Meet the Moderators of the Nevada Democratic Debate

Democratic debate
Moderator Chuck Todd and Hallie Jackson, NBC News chief White House correspondent, appear on Meet the Press in Washington, DC, on March 31, 2019. William B. Plowman/NBC/NBC Newswire/NBCUniversal/Getty Images

Six candidates are poised to face off in Las Vegas just days before the caucuses.

Five journalists, including representatives of NBC News and the Nevada Independent, will moderate the ninth Democratic debate in Las Vegas on Wednesday, February 19.

They are NBC News chief White House correspondent Hallie Jackson, NBC Nightly News anchor Lester Holt, Meet the Press host Chuck Todd, Noticias Telemundo senior correspondent Vanessa Hauc, and Nevada Independent founder Jon Ralston.

For Holt and Todd, Wednesday also marks their second time moderating in this Democratic primary cycle. The debate, hosted at the Paris Theater, will be broadcast on NBC News and MSNBC as well as the NBC News website, beginning at 9 pm ET.

The timing of this week’s debate — which is the second to take place this month alone — is significant since it’s the last one before the Nevada caucuses on February 22. The event is set to feature six candidates who’ve met the latest qualifying criteria laid out by the Democratic National Committee: former Vice President Joe BidenSen. Bernie Sanders (I-VT)former South Bend, Indiana, Mayor Pete ButtigiegSen. Elizabeth Warren (D-MA)Sen. Amy Klobuchar (D-MN), and, for the first time, former New York City Mayor Mike Bloomberg.

To qualify for this debate, candidates had to meet a new set of criteria set by the DNC, Vox’s Emily Stewart writes:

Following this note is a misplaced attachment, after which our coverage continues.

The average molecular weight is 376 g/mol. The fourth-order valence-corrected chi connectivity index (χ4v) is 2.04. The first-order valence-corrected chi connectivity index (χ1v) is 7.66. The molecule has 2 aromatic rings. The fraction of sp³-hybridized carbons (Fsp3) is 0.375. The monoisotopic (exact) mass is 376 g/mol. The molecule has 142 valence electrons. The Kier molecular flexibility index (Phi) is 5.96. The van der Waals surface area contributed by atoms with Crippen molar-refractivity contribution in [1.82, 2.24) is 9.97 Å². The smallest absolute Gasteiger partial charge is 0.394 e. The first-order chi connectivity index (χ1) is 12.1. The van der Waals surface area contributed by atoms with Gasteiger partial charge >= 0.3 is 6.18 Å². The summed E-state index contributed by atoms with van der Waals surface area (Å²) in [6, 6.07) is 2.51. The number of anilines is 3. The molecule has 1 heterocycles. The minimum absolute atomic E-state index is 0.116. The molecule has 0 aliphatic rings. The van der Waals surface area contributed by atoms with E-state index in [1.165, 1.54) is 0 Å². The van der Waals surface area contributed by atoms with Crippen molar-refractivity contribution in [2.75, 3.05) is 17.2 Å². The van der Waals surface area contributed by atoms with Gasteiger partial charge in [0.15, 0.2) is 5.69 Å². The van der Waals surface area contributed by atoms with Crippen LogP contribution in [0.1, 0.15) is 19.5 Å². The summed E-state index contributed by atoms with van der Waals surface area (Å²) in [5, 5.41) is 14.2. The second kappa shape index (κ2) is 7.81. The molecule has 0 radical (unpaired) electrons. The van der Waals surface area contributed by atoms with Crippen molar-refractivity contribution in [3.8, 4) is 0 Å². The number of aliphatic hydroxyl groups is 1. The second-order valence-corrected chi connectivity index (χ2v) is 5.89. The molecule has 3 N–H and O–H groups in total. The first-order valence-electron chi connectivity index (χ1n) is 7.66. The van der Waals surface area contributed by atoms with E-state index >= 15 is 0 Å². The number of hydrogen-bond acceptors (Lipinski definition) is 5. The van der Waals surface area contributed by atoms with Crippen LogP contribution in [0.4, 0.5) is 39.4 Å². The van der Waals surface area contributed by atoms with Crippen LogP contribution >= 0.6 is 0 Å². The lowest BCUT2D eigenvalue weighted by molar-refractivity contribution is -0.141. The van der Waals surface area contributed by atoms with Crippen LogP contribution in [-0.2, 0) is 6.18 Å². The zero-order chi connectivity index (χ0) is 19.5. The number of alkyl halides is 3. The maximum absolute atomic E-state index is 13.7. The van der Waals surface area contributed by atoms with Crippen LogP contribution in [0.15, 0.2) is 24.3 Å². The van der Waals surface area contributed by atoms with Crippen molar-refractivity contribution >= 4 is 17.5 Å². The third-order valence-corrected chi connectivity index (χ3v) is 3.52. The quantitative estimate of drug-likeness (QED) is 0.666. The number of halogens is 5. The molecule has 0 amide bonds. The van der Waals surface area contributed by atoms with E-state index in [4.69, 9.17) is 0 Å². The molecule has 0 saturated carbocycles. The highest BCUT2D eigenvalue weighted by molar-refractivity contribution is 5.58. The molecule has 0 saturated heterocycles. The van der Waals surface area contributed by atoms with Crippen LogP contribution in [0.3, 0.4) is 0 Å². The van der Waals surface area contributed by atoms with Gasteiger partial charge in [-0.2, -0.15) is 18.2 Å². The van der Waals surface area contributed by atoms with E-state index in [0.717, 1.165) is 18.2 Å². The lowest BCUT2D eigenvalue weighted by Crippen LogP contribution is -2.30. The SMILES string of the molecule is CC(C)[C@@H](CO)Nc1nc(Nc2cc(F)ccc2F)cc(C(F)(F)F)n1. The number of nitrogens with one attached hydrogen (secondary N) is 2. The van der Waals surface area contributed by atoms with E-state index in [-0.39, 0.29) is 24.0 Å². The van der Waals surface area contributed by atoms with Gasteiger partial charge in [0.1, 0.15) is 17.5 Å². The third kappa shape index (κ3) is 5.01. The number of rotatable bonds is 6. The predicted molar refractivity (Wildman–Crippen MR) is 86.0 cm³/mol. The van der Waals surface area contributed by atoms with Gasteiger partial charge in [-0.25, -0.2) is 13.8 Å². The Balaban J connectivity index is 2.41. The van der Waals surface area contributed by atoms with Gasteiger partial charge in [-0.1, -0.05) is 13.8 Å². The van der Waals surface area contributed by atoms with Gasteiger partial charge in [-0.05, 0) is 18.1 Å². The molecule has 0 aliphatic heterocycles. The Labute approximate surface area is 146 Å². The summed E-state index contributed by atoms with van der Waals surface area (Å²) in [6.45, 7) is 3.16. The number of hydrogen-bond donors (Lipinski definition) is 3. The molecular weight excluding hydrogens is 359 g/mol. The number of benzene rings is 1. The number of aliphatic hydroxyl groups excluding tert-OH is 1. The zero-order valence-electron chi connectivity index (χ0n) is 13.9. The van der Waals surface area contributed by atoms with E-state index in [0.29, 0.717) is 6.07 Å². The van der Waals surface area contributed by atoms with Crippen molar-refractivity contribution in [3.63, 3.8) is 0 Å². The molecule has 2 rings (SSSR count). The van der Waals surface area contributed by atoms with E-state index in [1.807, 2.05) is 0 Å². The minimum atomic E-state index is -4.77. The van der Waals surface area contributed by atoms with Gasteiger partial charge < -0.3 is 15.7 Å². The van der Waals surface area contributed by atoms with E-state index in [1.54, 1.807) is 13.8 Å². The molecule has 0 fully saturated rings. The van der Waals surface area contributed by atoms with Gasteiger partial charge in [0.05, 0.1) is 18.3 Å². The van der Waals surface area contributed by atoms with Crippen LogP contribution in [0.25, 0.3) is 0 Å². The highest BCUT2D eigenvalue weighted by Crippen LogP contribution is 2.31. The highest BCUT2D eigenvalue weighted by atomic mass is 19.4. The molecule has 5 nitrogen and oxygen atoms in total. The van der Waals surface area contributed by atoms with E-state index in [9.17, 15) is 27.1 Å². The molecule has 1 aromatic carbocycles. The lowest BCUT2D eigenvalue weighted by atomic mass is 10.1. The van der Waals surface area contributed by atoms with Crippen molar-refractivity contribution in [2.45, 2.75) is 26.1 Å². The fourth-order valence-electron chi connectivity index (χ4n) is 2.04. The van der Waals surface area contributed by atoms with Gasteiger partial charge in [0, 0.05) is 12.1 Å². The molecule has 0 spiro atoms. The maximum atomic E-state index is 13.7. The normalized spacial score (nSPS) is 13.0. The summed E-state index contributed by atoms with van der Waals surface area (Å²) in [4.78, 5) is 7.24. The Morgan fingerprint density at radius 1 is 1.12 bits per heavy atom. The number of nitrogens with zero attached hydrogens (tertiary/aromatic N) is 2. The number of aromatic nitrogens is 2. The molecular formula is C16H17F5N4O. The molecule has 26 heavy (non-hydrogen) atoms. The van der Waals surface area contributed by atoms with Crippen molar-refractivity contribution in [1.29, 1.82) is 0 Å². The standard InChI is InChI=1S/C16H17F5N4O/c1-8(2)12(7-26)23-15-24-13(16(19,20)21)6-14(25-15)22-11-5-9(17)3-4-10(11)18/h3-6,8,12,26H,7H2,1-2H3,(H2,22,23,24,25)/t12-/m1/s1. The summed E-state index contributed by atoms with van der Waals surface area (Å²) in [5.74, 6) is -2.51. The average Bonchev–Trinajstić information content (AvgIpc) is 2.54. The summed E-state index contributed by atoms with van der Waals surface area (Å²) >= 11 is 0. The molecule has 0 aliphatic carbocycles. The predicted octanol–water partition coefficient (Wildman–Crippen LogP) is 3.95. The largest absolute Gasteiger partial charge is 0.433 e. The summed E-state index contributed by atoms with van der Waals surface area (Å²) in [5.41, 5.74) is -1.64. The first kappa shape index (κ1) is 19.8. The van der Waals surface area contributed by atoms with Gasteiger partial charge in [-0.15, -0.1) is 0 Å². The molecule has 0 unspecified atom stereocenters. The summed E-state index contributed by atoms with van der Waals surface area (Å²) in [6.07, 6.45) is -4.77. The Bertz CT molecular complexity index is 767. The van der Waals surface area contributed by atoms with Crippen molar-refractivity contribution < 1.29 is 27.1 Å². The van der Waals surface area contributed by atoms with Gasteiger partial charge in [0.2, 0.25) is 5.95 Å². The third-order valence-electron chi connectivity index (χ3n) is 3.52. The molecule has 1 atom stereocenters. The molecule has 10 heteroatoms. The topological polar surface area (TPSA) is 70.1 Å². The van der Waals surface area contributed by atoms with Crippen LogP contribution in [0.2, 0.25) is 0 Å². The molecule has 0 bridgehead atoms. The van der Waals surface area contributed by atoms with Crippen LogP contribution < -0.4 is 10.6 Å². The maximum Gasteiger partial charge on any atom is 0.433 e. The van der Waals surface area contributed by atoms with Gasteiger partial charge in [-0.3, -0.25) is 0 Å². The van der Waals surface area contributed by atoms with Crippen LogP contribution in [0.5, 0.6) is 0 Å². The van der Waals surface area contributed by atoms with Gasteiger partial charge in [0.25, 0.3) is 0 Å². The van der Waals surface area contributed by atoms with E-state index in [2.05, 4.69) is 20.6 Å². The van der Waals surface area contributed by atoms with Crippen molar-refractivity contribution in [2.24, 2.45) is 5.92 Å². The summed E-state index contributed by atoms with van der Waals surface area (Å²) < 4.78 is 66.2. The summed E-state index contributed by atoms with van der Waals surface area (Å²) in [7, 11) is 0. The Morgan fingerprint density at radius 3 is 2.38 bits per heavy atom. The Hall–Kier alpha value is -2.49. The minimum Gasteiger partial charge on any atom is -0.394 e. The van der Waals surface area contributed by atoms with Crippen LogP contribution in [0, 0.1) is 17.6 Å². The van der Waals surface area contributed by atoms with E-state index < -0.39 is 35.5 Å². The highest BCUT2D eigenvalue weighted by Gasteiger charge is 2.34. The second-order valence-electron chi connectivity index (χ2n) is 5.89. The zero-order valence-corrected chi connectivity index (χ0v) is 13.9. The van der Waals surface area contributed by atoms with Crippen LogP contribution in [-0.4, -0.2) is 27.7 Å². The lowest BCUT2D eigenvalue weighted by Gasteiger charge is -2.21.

Now, candidates have to hit either a delegate or polling threshold: They have to have landed at least one pledged delegate for the Democratic National Convention out of Iowa or New Hampshire, or they have to get either 10 percent or more support in at least four national, South Carolina, and/or Nevada polls, or 12 percent or more in two state polls in South Carolina and/or Nevada. Polls that take place between January 15 and February 18 will be considered.

As the primary grows more heated — and Super Tuesday approaches — the debate is set to mirror this tension. The debate in New Hampshire, for example, featured prominent sparring between moderates Klobuchar and Buttigieg, and it’s likely even more candidates will take each other on directly on Wednesday.

The moderators for Wednesday’s debate all cover politics in different capacities:

The Democratic National Committee is making a concerted effort to increase the diversity of debate moderators

The DNC has made a commitment to increase the diversity of debate moderators in the 2020 cycle, and has mandated that at least one person of color and one woman serve as a moderator in every debate.

Given how historically white and male the debate space has been, greater diversity among moderators has been a priority for advocacy groups including NARAL, Emily’s List, and Color of Change.

In an open letter last spring, the groups urged media outlets and other organizations to ensure that at least 50 percent of the moderators running the debates were women and at least 50 percent were people of color. UltraViolet, an organization dedicated to gender equity, spearheaded the letter, which also called out sexism in political media coverage writ large.

Though the roster of moderators hasn’t always hit activists’ bar, thus far, the DNC has lived up to its pledge. It began the debates in Miami last June with a diverse group of moderators. The ninth debate will continue that trend: Of the five moderators, two are women and two are people of color.

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